by Francis Davis
ROCK-AND-ROLL has outlived its usefulness to most of us who grew up with it. The current hits aren’t about us anymore, but that’s all right—we’re no longer crowding the clubs and record stores. Pop has always existed primarily for the young, the only ones who have time for it. The source of disenchantment is in realizing that the favorite songs of our high school and college years are no longer about us either—they reflect where we were in our lives then, not where we are now.
This may be why so many of my friends have developed a sudden interest in country, a style of pop whose subject matter is less often adolescent sensuality than adult wreckage. It may also explain why so many aging rock singers, on finding themselves in a reflective mood, have turned to songs given their definitive interpretations by Frank Sinatra in the 1950s, when our parents were our current age. With notable exceptions, including Neil Young, Richard Thompson, and Loudon Wainwright III, the pop singers of our own generation have given us no clue as to how grownups of our day are supposed to feel and behave as they enter middle age. This is because these pop singers know no better than we do.
I sense, too, that the first full generation after ours might be more disenchanted with rock than we are: between their favorites and ours exists no clear line of demarcation like the one that existed between the big-band crooners our parents had enjoyed and our yowling idols. Pop today, in other words, has something to alienate everyone. People in their late thirties and older are put off because it’s not just theirs anymore, younger people because it never was just theirs.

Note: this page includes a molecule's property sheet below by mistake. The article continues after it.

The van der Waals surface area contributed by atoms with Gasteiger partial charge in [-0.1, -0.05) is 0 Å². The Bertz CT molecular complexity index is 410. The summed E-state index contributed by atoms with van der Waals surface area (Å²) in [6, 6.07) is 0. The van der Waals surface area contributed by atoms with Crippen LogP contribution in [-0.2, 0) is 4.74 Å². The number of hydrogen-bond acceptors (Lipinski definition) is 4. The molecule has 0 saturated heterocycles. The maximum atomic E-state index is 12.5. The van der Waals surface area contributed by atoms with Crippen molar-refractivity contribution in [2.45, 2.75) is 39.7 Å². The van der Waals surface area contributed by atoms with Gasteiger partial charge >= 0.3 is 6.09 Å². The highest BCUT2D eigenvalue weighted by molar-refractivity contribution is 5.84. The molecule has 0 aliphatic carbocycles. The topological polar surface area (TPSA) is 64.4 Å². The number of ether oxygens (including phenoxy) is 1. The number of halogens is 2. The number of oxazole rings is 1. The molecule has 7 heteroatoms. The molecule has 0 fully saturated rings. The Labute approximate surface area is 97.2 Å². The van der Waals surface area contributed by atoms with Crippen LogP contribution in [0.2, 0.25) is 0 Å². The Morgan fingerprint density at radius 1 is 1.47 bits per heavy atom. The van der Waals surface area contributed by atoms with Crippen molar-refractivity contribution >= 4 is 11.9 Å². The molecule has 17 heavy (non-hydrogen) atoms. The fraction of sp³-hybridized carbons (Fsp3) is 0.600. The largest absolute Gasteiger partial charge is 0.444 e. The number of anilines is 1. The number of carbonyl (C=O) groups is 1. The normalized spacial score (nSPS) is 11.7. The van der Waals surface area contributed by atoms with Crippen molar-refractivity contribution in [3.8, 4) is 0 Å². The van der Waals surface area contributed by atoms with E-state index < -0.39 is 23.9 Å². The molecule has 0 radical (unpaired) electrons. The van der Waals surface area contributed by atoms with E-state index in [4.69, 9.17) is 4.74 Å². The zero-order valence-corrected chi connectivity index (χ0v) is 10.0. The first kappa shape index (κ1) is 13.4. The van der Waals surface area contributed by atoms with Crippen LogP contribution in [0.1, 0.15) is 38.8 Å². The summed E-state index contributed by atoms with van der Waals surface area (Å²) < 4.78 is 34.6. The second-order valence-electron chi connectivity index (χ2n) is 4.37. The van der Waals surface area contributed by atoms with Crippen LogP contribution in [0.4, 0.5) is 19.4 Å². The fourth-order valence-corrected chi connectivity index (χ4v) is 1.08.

No other subgenre of pop alienates as many people as deeply as rap does, despite what I sense to be a suspicion —even on the part of those who profess to find rap indistinguishable from random gunfire—that it is the only thing happening right now, the only kind of pop with the sort of larger cultural significance taken for granted in pop since Woodstock.
BY THE TIME a rap song first made the national charts—“Rapper’s Delight,” by the Sugar Hill Gang, in 1979—rap was already something of an old story, having started about five years earlier as an underground offshoot of disco. Its origins as a kind of dance music are hinted at in its other name, “hip-hop,” which is preferred by those for whom it is not just music but a look, an attitude, and a lifestyle, although even they frequently use the terms interchangeably. The “rap” is the lead vocal or vocals; “hiphop” is the vocal plus everything else on the record—the background chants and disjunct instrumental sounds that initiates call the “beats,”which are sometimes supplied by live singers and musicians but are more frequently the result of a disc jockey’s sampling bits and pieces of other records.